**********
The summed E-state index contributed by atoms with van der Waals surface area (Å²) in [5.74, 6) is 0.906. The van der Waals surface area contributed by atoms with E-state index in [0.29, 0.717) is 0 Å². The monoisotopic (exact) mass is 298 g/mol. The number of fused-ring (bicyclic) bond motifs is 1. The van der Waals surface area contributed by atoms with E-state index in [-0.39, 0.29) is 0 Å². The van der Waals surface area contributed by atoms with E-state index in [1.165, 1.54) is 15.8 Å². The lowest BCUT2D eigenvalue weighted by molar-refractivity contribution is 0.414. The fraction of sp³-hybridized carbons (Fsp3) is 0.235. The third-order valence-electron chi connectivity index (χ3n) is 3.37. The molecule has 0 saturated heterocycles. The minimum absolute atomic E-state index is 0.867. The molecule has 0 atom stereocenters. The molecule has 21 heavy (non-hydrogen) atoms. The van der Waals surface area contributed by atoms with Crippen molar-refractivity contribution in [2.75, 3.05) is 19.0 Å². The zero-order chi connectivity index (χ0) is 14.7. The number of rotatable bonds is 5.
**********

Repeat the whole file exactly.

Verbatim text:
The summed E-state index contributed by atoms with van der Waals surface area (Å²) in [5.74, 6) is 0.906. The van der Waals surface area contributed by atoms with E-state index in [0.29, 0.717) is 0 Å². The monoisotopic (exact) mass is 298 g/mol. The number of fused-ring (bicyclic) bond motifs is 1. The van der Waals surface area contributed by atoms with E-state index in [-0.39, 0.29) is 0 Å². The van der Waals surface area contributed by atoms with E-state index in [1.165, 1.54) is 15.8 Å². The lowest BCUT2D eigenvalue weighted by molar-refractivity contribution is 0.414. The fraction of sp³-hybridized carbons (Fsp3) is 0.235. The third-order valence-electron chi connectivity index (χ3n) is 3.37. The molecule has 0 saturated heterocycles. The minimum absolute atomic E-state index is 0.867. The molecule has 0 atom stereocenters. The molecule has 21 heavy (non-hydrogen) atoms. The van der Waals surface area contributed by atoms with Crippen molar-refractivity contribution in [2.75, 3.05) is 19.0 Å². The zero-order chi connectivity index (χ0) is 14.7. The number of rotatable bonds is 5.